Tiffin residents may have seen Victor Welsch playing his instrument at The National Theatre, McGowan's Tavern or maybe at Hedges-Boyer Park. A 2011 graduate of Calvert High School, he is about to start his sophomore year at College of Wooster, where he plays a non-traditional instrument in the school's band - bagpipes.
"I saw them on TV, and I begged my mom for about a year to try to learn," Welsch said. "She said it would be too hard. That made me want to do it even more. ... She said she'd give me a few months to see if I would stick with it, and it ended up getting me into college. I wouldn't be going to College of Wooster if I didn't play bagpipes."
The college offers two "Scottish arts" scholarships each year to students skilled in dancing, piping or drumming. An audition is required with the application. Welsch said he received the highest amount of scholarship money ever awarded through that program.
Bagpipes typically are associated with the British Isles, but www.bag
pipes.co.uk states the instrument is mentioned in ancient Greek and Roman writings dating to about the time of Christ. Different cultures include various kinds of bagpipes. The Great Highland bagpipe of Scotland is the most popular and most familiar, followed by the Uilleann pipes.
Although the Welsch family has no ties to Scottish culture, Victor said he was drawn to the bagpipes as a child. Learning to play them started about seven years ago, but he already was playing other instruments.
"My mom started me on piano when I was 4, and I picked up a lot of other ones on my own. I play a lot of guitar and, in high school, I played all the instruments needed for band, so (the director) moved me around a lot," he said.
Once a week, Welsch went to Upper Sandusky for instruction from a man from Scotland. He started with a set of practice pipes and later his parents helped with the purchase of a set of full Great Highland bagpipes. Welsh said the instrument "cost more than my car."
His teacher helped Welsch to order a customized instrument with pipes of African blackwood. The bag can be a traditional animal skin or a hide of synthetic materials, which are easier to care for. Welsch said bagpipes require constant maintenance for a good sound.
"You have to make sure all the joints are perfect and all the reeds are set perfectly. Maintenance can take a long time," he said.
He also learned about the physical demands of playing bagpipes. Often marching as they play, the players must blow air through a mouthpiece to inflate the bag. From there, the air is forced through drone pipes, which make a continuous sound. The pipe that plays the melody line is called a chanter.
"You keep the bag under your arm and have to keep it inflated at all times. It takes a lot of pressure to get air through the reeds. ... It takes so much practice. If you take more than a week off from playing, you're going to have to get back in shape. It's like a sport. You have to stay up with it," Welsch said.
Bagpipes were intended to be heard on the battlefield, so they are loud.
At Wooster, the pipers have a soundproof building where they go to practice in cold weather. Welsch said temperature extremes are not good for the instrument. This summer, he spent numerous practice sessions outdoors at the family farm and at Hedges-Boyer Park. One day, he had an audience of day camp children.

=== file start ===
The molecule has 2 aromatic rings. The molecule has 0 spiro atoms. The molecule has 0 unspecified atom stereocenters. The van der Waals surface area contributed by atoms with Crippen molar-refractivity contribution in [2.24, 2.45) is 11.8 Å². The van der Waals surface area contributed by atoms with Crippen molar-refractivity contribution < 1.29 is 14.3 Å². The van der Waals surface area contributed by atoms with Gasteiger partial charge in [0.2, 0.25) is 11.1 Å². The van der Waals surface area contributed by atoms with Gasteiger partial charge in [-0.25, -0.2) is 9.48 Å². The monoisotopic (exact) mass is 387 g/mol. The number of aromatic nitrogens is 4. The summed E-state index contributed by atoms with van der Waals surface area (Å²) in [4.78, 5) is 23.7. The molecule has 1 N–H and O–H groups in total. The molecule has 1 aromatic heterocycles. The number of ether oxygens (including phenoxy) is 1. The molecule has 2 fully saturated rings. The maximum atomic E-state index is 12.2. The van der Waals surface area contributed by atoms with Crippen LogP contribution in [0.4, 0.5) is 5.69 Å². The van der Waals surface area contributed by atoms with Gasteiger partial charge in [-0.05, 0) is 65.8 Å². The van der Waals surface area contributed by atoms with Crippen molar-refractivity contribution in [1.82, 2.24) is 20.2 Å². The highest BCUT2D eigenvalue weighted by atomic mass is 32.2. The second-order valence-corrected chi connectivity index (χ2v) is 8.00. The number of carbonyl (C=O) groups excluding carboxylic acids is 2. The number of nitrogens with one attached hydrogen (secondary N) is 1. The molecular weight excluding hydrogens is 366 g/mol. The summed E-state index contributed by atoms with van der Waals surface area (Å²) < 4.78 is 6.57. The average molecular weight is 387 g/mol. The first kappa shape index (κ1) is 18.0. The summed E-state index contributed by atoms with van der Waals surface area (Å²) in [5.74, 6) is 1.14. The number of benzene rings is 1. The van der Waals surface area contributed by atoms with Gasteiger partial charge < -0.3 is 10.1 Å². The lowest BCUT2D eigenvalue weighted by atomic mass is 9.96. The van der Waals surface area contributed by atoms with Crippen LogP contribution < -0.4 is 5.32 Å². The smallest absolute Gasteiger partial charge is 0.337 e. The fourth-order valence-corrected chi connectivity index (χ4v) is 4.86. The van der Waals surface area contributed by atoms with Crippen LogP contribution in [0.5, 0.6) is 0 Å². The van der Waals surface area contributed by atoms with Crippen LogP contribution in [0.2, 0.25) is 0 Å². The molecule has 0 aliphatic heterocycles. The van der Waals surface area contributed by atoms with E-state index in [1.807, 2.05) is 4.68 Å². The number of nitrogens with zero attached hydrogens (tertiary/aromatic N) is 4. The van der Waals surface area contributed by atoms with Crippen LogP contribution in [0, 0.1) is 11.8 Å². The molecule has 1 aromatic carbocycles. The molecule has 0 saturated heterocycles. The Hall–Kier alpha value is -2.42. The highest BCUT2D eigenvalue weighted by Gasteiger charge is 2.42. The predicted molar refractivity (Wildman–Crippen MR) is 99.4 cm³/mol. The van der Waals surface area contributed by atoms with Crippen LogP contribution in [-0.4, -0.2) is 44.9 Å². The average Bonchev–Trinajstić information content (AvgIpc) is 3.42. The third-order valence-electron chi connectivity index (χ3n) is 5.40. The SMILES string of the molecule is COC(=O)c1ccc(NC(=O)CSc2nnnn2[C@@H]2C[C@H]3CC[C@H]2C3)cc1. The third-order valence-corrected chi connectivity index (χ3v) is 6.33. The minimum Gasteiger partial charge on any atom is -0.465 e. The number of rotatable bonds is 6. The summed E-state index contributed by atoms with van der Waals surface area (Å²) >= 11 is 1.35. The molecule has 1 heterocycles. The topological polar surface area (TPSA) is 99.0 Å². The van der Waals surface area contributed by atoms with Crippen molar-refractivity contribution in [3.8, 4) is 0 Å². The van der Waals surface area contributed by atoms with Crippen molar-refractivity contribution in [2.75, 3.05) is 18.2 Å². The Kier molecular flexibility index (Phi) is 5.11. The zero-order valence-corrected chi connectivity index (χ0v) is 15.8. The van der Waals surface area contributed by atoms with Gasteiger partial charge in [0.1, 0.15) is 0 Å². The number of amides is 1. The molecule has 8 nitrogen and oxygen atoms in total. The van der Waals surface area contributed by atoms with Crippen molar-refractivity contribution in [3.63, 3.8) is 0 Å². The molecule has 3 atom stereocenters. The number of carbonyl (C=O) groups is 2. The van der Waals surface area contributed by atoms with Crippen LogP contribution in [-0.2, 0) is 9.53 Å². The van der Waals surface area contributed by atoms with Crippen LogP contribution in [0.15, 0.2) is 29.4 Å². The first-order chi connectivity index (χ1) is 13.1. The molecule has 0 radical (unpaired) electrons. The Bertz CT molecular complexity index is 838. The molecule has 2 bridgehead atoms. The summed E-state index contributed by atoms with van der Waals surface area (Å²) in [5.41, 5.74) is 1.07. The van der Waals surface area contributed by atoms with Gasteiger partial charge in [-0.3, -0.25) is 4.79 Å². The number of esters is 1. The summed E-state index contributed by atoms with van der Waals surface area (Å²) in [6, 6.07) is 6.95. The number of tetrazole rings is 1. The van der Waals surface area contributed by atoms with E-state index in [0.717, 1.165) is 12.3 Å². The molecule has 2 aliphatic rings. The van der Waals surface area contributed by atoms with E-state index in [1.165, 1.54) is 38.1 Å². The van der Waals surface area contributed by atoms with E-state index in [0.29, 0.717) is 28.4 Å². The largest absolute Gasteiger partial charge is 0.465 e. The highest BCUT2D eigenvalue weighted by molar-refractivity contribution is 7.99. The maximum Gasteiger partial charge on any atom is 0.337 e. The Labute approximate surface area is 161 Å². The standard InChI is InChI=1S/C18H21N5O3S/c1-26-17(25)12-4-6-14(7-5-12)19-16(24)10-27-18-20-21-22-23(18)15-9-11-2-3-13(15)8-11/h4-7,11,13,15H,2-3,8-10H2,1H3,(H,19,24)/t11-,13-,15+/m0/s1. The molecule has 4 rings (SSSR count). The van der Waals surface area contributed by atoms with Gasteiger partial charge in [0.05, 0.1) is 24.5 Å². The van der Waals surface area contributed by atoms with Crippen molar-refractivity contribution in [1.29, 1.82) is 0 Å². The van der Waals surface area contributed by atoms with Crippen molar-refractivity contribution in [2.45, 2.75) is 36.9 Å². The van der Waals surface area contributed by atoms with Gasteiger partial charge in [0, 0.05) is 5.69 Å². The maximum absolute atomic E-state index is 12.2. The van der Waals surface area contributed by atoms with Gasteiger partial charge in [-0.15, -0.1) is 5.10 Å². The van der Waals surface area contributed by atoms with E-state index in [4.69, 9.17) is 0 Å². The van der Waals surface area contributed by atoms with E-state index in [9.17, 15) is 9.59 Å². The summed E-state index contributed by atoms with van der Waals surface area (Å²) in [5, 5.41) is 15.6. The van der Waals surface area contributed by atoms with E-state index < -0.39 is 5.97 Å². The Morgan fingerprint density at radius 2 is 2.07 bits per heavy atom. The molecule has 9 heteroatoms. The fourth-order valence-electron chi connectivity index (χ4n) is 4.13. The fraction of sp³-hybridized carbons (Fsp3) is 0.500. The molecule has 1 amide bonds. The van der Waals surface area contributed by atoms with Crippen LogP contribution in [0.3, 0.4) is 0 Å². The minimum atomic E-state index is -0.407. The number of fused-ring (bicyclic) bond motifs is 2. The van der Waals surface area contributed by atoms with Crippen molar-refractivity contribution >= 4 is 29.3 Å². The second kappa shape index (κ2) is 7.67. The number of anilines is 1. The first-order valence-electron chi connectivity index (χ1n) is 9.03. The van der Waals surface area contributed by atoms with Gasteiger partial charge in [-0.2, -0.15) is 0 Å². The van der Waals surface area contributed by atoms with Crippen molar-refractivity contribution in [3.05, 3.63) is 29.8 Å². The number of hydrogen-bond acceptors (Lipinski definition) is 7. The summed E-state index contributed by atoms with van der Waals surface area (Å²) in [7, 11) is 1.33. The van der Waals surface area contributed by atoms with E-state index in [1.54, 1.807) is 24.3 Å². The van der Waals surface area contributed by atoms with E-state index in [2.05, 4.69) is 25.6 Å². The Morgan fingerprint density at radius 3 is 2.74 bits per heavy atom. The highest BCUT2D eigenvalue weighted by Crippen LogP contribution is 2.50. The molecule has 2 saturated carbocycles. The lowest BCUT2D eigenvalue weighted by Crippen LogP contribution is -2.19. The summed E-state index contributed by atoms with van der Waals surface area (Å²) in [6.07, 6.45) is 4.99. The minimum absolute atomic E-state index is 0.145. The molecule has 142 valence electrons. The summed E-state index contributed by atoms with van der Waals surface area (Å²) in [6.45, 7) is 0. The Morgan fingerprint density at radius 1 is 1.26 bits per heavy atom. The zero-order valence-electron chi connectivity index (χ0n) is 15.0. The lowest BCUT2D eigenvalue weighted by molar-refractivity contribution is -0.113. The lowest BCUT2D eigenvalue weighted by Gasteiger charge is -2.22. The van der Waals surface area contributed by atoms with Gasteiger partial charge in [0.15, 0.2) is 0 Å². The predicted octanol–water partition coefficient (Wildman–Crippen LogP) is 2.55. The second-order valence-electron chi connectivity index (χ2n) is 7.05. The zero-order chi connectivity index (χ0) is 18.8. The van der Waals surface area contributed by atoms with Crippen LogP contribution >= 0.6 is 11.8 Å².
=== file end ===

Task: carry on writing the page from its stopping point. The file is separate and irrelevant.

"These little kids followed me around and cheered for me. I had a crowd of about 15 little YMCA campers, and they all asked for business cards from me," Welsch said.
In May, he played at The National Theatre. For St. Patrick's Day, Welsch performed at McGowan's Tavern. He recently played there two more times to earn tips for school expenses. Welsh said he was hired for few jobs during the summer, but his busiest time is March. He tries to stay within a 100-mile travel radius.
"I'm always open for bagpiping jobs." Welsch said.
By the time this article appears, Welsch will be back in Wooster practicing music to be performed during the school year. The school's bagpipe band has 10 bagpipers and six or seven drummers. The group attends several competitions, most recently taking second place at a contest in southern Maryland. Welsch said the bagpipers are the symbol of College of Wooster.
"Bagpipes is what interested me in College of Wooster, but once I got there, I really liked it," Welsh said.
He is majoring in music composition with a possible double major in bagpipe performance. Because he could not afford to attend a bagpipe clinic this summer, Welsch compensated by practicing on his own. One of Welsch's bandmates is an accomplished piper who teaches him new techniques and music during the school year. Welsch has lost count of the number of songs he has memorized. Over the summer, he was to learn six more for "band camp."
Whenever the bagpipe unit plays for a college event, members wear the traditional plaid kilts of the Macleod of Lewis clan, because it is the school's colors - yellow and black. The uniform includes a hat called a Glengarry, a vest worn over the tuxedo-style shirt, and a jacket.
"Our shoes are ghillies. They're really interesting shoes. The laces tie up your leg," Welsch said. "We wear leather sporrans, which is like a purse, that people always see. That's my favorite part of the uniform because it's the perfect size for sandwiches."
In warm weather, the pipers sometimes march without the jacket. Members can wear different attire when they play for performances outside of the school. Welsch said the group gets many requests to play for weddings and funerals of Wooster alumni.
Welsch said he is trying to arrange for the college band to come to Tiffin and perform at the park in exchange for donations. The band raises its own funds for travel and competitions with limited assistance from the college's music department. In October, the college is to host a Highland Games. Bagpipe bands from all over are being invited to perform.